The university as Gemeinschaft and Gesellschaft
Early-career academics on competition, collaboration, and performance requirements
The authors use Tönnies' twin concepts of Gemeinschaft and Gesellschaft to analyze what early career academics (ECAs) gone through when they were recruited as assistant professors to gain tenure.
ECAs – Early career academics
This chapter describes the work circumstances of early career academics (ECAs) in a research-intensive university in Sweden. It highlights some of the management challenges that arise from tensions that ECAs experience in relation to individualism and collective belonging. The chapter also discusses ways to manage tensions that arise as a result of conflicts with hybrid organisations or 'penetrated hierarchies' that blur academic and administrative lines.
As they examine what early career academics (ECAs) go through when recruited as assistant professors to gain tenure, the authors draw on Tönnies' twin concepts of Gemeinschaft and Gesellschaft.It investigates several factors related to socialisation of these recruits, including relationships, networking, job performance, and CV building from the data collected from 19 semi-structured interviews at a research-intensive university in Sweden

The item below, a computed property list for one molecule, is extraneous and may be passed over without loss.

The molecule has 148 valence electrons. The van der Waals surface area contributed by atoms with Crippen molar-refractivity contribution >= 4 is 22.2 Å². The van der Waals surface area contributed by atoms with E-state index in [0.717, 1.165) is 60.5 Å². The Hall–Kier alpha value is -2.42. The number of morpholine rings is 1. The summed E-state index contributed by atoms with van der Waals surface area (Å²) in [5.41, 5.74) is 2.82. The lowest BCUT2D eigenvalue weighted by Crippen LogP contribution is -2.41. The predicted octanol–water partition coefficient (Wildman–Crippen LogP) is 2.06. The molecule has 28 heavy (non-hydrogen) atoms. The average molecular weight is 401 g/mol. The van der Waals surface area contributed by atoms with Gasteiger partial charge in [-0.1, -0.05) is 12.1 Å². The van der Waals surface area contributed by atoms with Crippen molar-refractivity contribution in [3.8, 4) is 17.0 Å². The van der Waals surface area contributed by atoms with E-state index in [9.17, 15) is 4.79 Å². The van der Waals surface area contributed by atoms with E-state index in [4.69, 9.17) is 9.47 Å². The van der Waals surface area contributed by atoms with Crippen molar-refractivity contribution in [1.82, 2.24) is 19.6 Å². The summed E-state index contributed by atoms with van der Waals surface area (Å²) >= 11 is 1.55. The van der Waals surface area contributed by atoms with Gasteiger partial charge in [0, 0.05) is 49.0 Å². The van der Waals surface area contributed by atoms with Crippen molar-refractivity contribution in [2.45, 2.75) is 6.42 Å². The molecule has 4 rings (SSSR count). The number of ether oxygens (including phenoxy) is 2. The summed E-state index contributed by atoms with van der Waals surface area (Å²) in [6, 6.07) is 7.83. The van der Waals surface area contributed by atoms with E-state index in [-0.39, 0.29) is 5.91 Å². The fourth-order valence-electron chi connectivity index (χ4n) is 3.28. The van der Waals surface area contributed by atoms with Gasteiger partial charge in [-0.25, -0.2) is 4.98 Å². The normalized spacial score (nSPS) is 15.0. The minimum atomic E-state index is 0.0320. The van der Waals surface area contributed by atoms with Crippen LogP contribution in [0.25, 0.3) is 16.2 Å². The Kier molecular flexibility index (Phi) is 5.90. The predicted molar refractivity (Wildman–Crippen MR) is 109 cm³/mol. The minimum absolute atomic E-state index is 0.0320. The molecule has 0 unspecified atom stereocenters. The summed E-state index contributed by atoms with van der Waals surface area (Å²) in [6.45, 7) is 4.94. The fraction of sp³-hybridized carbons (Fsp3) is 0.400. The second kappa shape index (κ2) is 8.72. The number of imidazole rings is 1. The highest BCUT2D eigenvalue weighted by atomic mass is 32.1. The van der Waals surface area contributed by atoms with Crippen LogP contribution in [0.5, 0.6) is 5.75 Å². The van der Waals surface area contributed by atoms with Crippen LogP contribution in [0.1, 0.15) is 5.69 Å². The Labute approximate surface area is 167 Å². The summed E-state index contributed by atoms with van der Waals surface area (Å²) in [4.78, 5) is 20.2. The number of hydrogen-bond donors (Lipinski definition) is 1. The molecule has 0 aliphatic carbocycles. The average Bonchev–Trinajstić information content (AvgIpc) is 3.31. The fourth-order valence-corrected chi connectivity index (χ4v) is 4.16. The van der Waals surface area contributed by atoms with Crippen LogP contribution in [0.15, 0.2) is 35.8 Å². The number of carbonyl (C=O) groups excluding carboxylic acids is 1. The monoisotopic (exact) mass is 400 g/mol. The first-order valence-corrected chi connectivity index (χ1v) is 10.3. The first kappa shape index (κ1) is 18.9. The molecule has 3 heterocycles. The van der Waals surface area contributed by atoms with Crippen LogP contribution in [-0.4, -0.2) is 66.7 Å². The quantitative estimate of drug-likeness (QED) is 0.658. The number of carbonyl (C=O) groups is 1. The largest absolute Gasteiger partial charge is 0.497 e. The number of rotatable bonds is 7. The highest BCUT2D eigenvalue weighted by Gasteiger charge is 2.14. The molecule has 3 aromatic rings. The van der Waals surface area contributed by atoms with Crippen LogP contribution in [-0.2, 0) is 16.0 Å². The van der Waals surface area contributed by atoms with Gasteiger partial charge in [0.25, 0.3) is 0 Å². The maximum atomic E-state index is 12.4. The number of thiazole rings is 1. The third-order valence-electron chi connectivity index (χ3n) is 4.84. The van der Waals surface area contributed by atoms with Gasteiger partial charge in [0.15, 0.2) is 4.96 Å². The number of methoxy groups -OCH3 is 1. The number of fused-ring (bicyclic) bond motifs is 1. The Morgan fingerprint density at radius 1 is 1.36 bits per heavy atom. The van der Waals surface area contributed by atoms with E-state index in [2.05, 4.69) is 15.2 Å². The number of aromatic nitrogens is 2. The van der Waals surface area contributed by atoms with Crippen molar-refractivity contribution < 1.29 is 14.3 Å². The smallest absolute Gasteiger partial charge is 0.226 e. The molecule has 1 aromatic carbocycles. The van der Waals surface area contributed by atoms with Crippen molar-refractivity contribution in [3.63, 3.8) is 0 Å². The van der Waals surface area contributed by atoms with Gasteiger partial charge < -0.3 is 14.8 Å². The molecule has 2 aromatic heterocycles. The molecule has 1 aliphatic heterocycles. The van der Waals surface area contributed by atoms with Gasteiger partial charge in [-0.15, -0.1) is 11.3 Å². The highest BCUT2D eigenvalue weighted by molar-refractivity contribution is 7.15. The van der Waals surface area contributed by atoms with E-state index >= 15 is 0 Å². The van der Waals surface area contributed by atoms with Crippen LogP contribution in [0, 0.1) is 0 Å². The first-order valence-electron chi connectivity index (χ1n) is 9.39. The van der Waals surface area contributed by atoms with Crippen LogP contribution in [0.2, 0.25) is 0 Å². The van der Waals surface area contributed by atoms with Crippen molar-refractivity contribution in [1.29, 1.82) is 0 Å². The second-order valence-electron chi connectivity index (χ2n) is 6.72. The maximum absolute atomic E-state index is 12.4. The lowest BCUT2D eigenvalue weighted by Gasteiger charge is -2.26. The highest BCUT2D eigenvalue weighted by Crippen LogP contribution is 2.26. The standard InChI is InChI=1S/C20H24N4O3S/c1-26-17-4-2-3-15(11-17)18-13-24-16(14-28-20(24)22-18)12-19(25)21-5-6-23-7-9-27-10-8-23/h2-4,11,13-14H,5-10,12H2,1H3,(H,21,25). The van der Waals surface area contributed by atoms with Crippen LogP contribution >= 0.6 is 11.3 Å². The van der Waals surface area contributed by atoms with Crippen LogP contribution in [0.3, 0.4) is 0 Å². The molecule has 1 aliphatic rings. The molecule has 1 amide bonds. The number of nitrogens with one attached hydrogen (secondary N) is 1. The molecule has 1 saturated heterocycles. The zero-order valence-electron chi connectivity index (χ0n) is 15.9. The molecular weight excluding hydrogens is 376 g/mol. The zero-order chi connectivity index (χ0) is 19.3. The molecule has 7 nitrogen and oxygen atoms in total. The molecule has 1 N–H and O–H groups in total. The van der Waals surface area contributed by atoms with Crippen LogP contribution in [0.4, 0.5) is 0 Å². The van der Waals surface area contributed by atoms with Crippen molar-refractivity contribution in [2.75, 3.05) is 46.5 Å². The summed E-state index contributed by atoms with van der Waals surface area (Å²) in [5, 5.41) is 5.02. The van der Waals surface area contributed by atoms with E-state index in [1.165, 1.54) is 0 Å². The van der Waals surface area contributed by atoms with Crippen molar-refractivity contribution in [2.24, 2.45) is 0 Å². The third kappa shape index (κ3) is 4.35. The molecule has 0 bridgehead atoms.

A young academic should demonstrate independence and exceptional performance, and they are measured according to various scales. They are also heavily dependent on senior colleagues who serve as gatekeepers and 'clan leaders' for entry into the academic community, and are expected to participate in collegial activities such as co-supervising PhD students and playing a key role in large grant applications. There are also differences between those who previously attended the university as students or employees and those who are externally hired with no previous affiliation with the university. In contrast, men who have been associated with an academic institution tend to be less critical and happier at work.
In this study, it was shown that the two strategies of organizing academic life - one centered on collaboration and group work, the other on individual work and formal organizations - coexist and are integrated to a great degree. Establishing good social relationships is a vital part of becoming a tenured academic staff member, and in the end, the way in which you perform academically is determined by the support of your colleagues.